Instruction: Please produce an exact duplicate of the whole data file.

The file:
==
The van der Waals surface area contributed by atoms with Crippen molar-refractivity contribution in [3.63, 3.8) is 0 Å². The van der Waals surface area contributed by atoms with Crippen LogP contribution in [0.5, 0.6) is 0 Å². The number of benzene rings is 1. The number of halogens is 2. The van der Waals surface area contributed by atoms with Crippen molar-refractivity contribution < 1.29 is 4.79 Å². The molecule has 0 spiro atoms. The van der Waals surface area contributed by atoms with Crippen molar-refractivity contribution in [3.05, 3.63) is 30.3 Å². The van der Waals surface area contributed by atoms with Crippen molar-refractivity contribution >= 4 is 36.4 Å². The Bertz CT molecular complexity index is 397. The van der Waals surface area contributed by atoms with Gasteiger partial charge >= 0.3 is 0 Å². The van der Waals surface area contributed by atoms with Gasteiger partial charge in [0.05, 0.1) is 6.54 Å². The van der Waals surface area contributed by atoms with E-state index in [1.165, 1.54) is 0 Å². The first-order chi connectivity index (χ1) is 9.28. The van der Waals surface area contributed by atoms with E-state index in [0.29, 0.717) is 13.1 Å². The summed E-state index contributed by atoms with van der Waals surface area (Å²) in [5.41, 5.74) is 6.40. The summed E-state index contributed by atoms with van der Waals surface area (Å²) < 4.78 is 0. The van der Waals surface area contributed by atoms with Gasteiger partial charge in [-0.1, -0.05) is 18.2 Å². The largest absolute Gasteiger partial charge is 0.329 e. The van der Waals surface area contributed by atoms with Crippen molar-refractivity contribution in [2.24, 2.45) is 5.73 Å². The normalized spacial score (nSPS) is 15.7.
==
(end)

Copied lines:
The van der Waals surface area contributed by atoms with Crippen molar-refractivity contribution in [3.63, 3.8) is 0 Å². The van der Waals surface area contributed by atoms with Crippen LogP contribution in [0.5, 0.6) is 0 Å². The number of benzene rings is 1. The number of halogens is 2. The van der Waals surface area contributed by atoms with Crippen molar-refractivity contribution < 1.29 is 4.79 Å². The molecule has 0 spiro atoms. The van der Waals surface area contributed by atoms with Crippen molar-refractivity contribution in [3.05, 3.63) is 30.3 Å². The van der Waals surface area contributed by atoms with Crippen molar-refractivity contribution >= 4 is 36.4 Å². The Bertz CT molecular complexity index is 397. The van der Waals surface area contributed by atoms with Gasteiger partial charge >= 0.3 is 0 Å². The van der Waals surface area contributed by atoms with Gasteiger partial charge in [0.05, 0.1) is 6.54 Å². The van der Waals surface area contributed by atoms with E-state index in [1.165, 1.54) is 0 Å². The first-order chi connectivity index (χ1) is 9.28. The van der Waals surface area contributed by atoms with E-state index in [0.29, 0.717) is 13.1 Å². The summed E-state index contributed by atoms with van der Waals surface area (Å²) in [5.41, 5.74) is 6.40. The summed E-state index contributed by atoms with van der Waals surface area (Å²) < 4.78 is 0. The van der Waals surface area contributed by atoms with Gasteiger partial charge in [-0.1, -0.05) is 18.2 Å². The largest absolute Gasteiger partial charge is 0.329 e. The van der Waals surface area contributed by atoms with Crippen molar-refractivity contribution in [2.24, 2.45) is 5.73 Å². The normalized spacial score (nSPS) is 15.7.